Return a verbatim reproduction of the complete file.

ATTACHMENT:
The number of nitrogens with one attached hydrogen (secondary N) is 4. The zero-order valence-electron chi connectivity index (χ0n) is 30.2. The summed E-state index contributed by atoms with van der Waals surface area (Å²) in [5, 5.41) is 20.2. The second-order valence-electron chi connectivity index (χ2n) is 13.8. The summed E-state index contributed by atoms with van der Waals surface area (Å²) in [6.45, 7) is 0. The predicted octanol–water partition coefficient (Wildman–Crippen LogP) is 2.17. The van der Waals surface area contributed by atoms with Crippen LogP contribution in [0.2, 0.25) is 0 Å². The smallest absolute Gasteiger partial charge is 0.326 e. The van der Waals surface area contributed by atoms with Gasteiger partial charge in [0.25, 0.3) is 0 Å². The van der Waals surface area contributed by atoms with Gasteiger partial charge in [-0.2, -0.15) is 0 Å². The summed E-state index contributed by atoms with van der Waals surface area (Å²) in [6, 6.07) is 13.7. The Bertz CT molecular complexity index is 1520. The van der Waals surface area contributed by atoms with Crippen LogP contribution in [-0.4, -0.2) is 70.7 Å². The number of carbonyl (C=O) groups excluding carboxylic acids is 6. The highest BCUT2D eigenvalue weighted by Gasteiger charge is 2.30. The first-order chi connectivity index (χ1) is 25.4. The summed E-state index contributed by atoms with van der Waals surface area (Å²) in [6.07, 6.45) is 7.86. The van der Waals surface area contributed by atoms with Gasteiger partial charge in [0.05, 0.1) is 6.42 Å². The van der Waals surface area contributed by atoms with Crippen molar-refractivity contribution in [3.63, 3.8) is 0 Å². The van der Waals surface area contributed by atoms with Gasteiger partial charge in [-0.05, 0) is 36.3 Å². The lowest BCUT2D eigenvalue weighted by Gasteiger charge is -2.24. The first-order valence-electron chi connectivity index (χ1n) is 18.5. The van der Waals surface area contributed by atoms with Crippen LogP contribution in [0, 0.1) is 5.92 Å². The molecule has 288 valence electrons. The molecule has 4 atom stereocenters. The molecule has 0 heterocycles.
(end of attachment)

The number of nitrogens with one attached hydrogen (secondary N) is 4. The zero-order valence-electron chi connectivity index (χ0n) is 30.2. The summed E-state index contributed by atoms with van der Waals surface area (Å²) in [5, 5.41) is 20.2. The second-order valence-electron chi connectivity index (χ2n) is 13.8. The summed E-state index contributed by atoms with van der Waals surface area (Å²) in [6.45, 7) is 0. The predicted octanol–water partition coefficient (Wildman–Crippen LogP) is 2.17. The van der Waals surface area contributed by atoms with Crippen LogP contribution in [0.2, 0.25) is 0 Å². The smallest absolute Gasteiger partial charge is 0.326 e. The van der Waals surface area contributed by atoms with Gasteiger partial charge in [0.25, 0.3) is 0 Å². The van der Waals surface area contributed by atoms with Gasteiger partial charge in [-0.2, -0.15) is 0 Å². The summed E-state index contributed by atoms with van der Waals surface area (Å²) in [6, 6.07) is 13.7. The Bertz CT molecular complexity index is 1520. The van der Waals surface area contributed by atoms with Crippen LogP contribution in [-0.4, -0.2) is 70.7 Å². The number of carbonyl (C=O) groups excluding carboxylic acids is 6. The highest BCUT2D eigenvalue weighted by Gasteiger charge is 2.30. The first-order chi connectivity index (χ1) is 25.4. The summed E-state index contributed by atoms with van der Waals surface area (Å²) in [6.07, 6.45) is 7.86. The van der Waals surface area contributed by atoms with Gasteiger partial charge in [0.05, 0.1) is 6.42 Å². The van der Waals surface area contributed by atoms with Crippen molar-refractivity contribution in [3.63, 3.8) is 0 Å². The van der Waals surface area contributed by atoms with Gasteiger partial charge in [-0.05, 0) is 36.3 Å². The lowest BCUT2D eigenvalue weighted by Gasteiger charge is -2.24. The first-order valence-electron chi connectivity index (χ1n) is 18.5. The van der Waals surface area contributed by atoms with Crippen LogP contribution in [0, 0.1) is 5.92 Å². The molecule has 288 valence electrons. The molecule has 4 atom stereocenters. The molecule has 0 heterocycles.